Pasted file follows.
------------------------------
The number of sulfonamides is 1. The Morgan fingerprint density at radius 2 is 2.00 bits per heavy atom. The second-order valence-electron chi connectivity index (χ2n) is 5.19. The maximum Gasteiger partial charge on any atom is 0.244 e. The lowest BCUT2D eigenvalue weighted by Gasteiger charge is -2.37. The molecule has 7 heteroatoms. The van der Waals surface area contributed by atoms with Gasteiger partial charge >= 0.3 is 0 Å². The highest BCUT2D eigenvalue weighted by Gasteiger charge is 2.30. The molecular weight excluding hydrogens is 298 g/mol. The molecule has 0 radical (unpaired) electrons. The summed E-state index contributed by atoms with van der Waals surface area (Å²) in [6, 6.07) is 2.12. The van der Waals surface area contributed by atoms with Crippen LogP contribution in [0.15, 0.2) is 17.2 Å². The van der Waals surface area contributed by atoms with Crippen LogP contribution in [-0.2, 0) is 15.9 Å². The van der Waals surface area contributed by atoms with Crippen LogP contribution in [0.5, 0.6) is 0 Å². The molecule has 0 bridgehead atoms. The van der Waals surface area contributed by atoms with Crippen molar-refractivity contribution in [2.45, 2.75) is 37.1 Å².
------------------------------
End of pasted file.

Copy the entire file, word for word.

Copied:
The number of sulfonamides is 1. The Morgan fingerprint density at radius 2 is 2.00 bits per heavy atom. The second-order valence-electron chi connectivity index (χ2n) is 5.19. The maximum Gasteiger partial charge on any atom is 0.244 e. The lowest BCUT2D eigenvalue weighted by Gasteiger charge is -2.37. The molecule has 7 heteroatoms. The van der Waals surface area contributed by atoms with Gasteiger partial charge >= 0.3 is 0 Å². The highest BCUT2D eigenvalue weighted by Gasteiger charge is 2.30. The molecular weight excluding hydrogens is 298 g/mol. The molecule has 0 radical (unpaired) electrons. The summed E-state index contributed by atoms with van der Waals surface area (Å²) in [6, 6.07) is 2.12. The van der Waals surface area contributed by atoms with Crippen LogP contribution in [0.15, 0.2) is 17.2 Å². The van der Waals surface area contributed by atoms with Crippen LogP contribution in [-0.2, 0) is 15.9 Å². The van der Waals surface area contributed by atoms with Crippen LogP contribution in [0.5, 0.6) is 0 Å². The molecule has 0 bridgehead atoms. The van der Waals surface area contributed by atoms with Crippen molar-refractivity contribution in [2.45, 2.75) is 37.1 Å².